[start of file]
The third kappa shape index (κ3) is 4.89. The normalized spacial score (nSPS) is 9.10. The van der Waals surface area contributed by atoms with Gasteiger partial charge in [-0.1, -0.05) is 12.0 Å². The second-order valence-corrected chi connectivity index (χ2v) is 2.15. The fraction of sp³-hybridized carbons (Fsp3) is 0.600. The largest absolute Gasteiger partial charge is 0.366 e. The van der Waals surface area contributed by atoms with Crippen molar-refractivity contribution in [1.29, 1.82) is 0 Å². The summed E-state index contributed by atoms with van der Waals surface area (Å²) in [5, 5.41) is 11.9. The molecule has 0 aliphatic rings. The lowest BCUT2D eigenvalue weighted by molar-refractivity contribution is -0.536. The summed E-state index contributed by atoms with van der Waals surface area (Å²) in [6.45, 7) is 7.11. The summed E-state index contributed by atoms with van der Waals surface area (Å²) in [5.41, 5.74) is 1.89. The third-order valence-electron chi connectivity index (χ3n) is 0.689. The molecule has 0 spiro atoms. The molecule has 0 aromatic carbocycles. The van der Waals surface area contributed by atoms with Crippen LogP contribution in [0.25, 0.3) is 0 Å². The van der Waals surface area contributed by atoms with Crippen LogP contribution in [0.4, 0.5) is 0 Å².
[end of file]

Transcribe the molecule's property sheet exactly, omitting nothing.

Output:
The third kappa shape index (κ3) is 4.89. The normalized spacial score (nSPS) is 9.10. The van der Waals surface area contributed by atoms with Gasteiger partial charge in [-0.1, -0.05) is 12.0 Å². The second-order valence-corrected chi connectivity index (χ2v) is 2.15. The fraction of sp³-hybridized carbons (Fsp3) is 0.600. The largest absolute Gasteiger partial charge is 0.366 e. The van der Waals surface area contributed by atoms with Crippen molar-refractivity contribution in [1.29, 1.82) is 0 Å². The summed E-state index contributed by atoms with van der Waals surface area (Å²) in [5, 5.41) is 11.9. The molecule has 0 aliphatic rings. The lowest BCUT2D eigenvalue weighted by molar-refractivity contribution is -0.536. The summed E-state index contributed by atoms with van der Waals surface area (Å²) in [6.45, 7) is 7.11. The summed E-state index contributed by atoms with van der Waals surface area (Å²) in [5.41, 5.74) is 1.89. The third-order valence-electron chi connectivity index (χ3n) is 0.689. The molecule has 0 spiro atoms. The molecule has 0 aromatic carbocycles. The van der Waals surface area contributed by atoms with Crippen LogP contribution in [0.25, 0.3) is 0 Å². The van der Waals surface area contributed by atoms with Crippen LogP contribution in [0.4, 0.5) is 0 Å².